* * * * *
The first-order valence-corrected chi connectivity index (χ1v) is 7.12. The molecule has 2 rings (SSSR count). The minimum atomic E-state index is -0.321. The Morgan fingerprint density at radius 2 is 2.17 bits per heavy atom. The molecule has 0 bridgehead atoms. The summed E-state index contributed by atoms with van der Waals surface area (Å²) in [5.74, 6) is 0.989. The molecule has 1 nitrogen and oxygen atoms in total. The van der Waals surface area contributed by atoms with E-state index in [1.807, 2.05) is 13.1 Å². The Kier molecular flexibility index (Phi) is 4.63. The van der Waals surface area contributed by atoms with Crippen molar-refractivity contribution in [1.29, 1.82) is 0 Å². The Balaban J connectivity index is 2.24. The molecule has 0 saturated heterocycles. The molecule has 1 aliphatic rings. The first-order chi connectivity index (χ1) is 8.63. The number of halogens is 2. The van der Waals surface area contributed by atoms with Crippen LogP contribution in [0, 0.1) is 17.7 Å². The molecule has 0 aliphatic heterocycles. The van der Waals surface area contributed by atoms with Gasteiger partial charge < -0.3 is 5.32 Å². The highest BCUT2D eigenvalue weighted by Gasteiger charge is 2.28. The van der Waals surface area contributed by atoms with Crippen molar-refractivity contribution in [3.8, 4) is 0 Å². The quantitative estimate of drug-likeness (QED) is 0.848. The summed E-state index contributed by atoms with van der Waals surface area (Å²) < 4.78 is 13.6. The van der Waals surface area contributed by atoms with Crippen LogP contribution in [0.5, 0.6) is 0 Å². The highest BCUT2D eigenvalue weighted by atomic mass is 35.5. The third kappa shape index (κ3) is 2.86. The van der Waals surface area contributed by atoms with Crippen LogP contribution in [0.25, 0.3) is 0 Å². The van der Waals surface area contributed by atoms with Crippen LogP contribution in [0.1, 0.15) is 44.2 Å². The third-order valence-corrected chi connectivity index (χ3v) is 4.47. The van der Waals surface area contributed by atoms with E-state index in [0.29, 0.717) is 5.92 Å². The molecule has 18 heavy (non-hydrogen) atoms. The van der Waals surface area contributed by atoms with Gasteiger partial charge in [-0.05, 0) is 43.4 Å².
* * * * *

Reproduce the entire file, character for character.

The first-order valence-corrected chi connectivity index (χ1v) is 7.12. The molecule has 2 rings (SSSR count). The minimum atomic E-state index is -0.321. The Morgan fingerprint density at radius 2 is 2.17 bits per heavy atom. The molecule has 0 bridgehead atoms. The summed E-state index contributed by atoms with van der Waals surface area (Å²) in [5.74, 6) is 0.989. The molecule has 1 nitrogen and oxygen atoms in total. The van der Waals surface area contributed by atoms with E-state index in [1.807, 2.05) is 13.1 Å². The Kier molecular flexibility index (Phi) is 4.63. The van der Waals surface area contributed by atoms with Crippen molar-refractivity contribution in [1.29, 1.82) is 0 Å². The Balaban J connectivity index is 2.24. The molecule has 0 saturated heterocycles. The molecule has 1 aliphatic rings. The first-order chi connectivity index (χ1) is 8.63. The number of halogens is 2. The van der Waals surface area contributed by atoms with Crippen LogP contribution in [0, 0.1) is 17.7 Å². The molecule has 0 aliphatic heterocycles. The van der Waals surface area contributed by atoms with Gasteiger partial charge < -0.3 is 5.32 Å². The highest BCUT2D eigenvalue weighted by Gasteiger charge is 2.28. The van der Waals surface area contributed by atoms with Crippen molar-refractivity contribution in [3.8, 4) is 0 Å². The quantitative estimate of drug-likeness (QED) is 0.848. The summed E-state index contributed by atoms with van der Waals surface area (Å²) < 4.78 is 13.6. The van der Waals surface area contributed by atoms with Crippen LogP contribution in [0.5, 0.6) is 0 Å². The highest BCUT2D eigenvalue weighted by atomic mass is 35.5. The third kappa shape index (κ3) is 2.86. The van der Waals surface area contributed by atoms with Crippen LogP contribution in [0.25, 0.3) is 0 Å². The van der Waals surface area contributed by atoms with Crippen LogP contribution in [0.1, 0.15) is 44.2 Å². The third-order valence-corrected chi connectivity index (χ3v) is 4.47. The van der Waals surface area contributed by atoms with E-state index in [0.29, 0.717) is 5.92 Å². The molecule has 18 heavy (non-hydrogen) atoms. The van der Waals surface area contributed by atoms with Gasteiger partial charge in [-0.05, 0) is 43.4 Å².